What Are Cryptocurrency Forks and How do they Work?

Crypto forks explained

Cryptocurrency forks are protocol changes in a blockchain. Cryptocurrency may or may not be backward compatible. 

Therefore, there are two main types of cryptocurrency forks: hard forks and soft forks.

Since most cryptocurrencies are open-source (meaning that anyone can access or modify), anyone can apply their own protocol changes. However, for a cryptocurrency to fork, the majority of other nodes need to agree with these changes.

Just like many other cryptocurrencies, Bitcoin – the world’s first cryptocurrency – has also undergone protocol changes or forks. 

So to understand Bitcoin forks, you need to briefly know how cryptocurrency forks occur.

Hard Forks

Hard Forks are protocol changes that are not backward compatible, which means that once the blockchain is updated, it cannot go back to a previous update, and the nodes that are not updated are not valid.

Once this change in a blockchain protocol occurs, the nodes need to update the information to the new rules in order to continue valid mining

However, if a relatively large portion of a cryptocurrency community decides that they do not want to apply the new changed protocols but rather stick with the older version, then the two versions will be divided into two separate cryptocurrencies and continue to operate independently.

Hence, this type of cryptocurrency fork is known as a hard fork.

Soft Forks

Soft Forks, on the other hand, are protocol changes that are backward compatible, meaning that even if nodes are not updated based on the new protocols from the cryptocurrency’s developer, they can still do valid mining in that blockchain.

Compared to hard forks, the likelihood of a cryptocurrency splitting after soft forks is very low. 

Client Software Forks

The first Bitcoin fork happened in 2011 and formed Litecoin. Litecoin was intended to have a lower block generation time, increase the maximum supply, and so on. However, some do not consider Litecoin as a proper Bitcoin fork, but rather as simply a new cryptocurrency that followed Bitcoin’s blueprints.

The first prominent Bitcoin fork was Bitcoin XT, and its upgrade included an increased block size which doubled every two years. However, it was not very successful.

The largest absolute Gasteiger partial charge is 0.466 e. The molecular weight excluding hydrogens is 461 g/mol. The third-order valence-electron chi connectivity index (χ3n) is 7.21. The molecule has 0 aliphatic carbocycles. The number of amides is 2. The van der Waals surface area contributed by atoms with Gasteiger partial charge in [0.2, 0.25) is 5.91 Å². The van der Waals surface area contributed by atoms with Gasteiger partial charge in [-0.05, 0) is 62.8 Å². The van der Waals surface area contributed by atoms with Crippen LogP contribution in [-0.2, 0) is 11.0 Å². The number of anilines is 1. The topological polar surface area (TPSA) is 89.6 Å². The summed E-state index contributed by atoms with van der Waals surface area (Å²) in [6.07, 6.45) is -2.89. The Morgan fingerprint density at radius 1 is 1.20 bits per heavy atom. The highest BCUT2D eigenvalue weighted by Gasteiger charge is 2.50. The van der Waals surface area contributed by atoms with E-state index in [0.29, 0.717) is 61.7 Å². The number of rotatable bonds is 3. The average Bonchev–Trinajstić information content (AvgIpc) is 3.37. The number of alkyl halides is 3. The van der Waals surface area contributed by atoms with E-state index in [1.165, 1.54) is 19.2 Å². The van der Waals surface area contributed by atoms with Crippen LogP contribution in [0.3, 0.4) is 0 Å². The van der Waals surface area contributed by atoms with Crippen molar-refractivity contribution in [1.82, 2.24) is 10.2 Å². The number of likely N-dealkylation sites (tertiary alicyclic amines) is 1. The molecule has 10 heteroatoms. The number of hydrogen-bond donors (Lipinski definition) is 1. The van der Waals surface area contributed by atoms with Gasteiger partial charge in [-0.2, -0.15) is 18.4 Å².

After Bitcoin XT, Bitcoin forked to Bitcoin Classic, which also included a larger block size, but not as big as Bitcoin XT. It also failed later on.

Next came Bitcoin Unlimited, which was a combination of the two previous forks, but its supply was unlimited. 

What are the Bitcoin Hard Forks?

Bitcoin Gold is a Bitcoin hard fork, which focuses on more decentralization. This is because more powerful miners in the Bitcoin blockchain have a bigger chance to mine than smaller ones. Hence, Bitcoin Gold wants to resolve that.

Bitcoin Cash is the most successful Bitcoin fork so far. It emphasizes its preventions on replay attacks, it has a bigger block size, and it promotes more efficient “electronic cash” transactions.

Bitcoin Cash price throughout the years. Source: Coinmarketcap

Bitcoin Cash price throughout the years. Source: coinmarketcap

Bitcoin SV is a result of a Bitcoin Cash split, and it is owned by Craig Wright, an Australian computer scientist who claims to be Satoshi Nakamoto.

Takeaways

  • Hard forks and soft forks are protocol changes within a cryptocurrency.
  • Hard forks are not backward compatible and can result in cryptocurrency splitting.
  • Soft forks are backward compatible.
  • Bitcoin has forked several times throughout the years.
  • Some of the most important Bitcoin forks are Bitcoin Cash, Bitcoin Gold, Bitcoin SV, etc.

 

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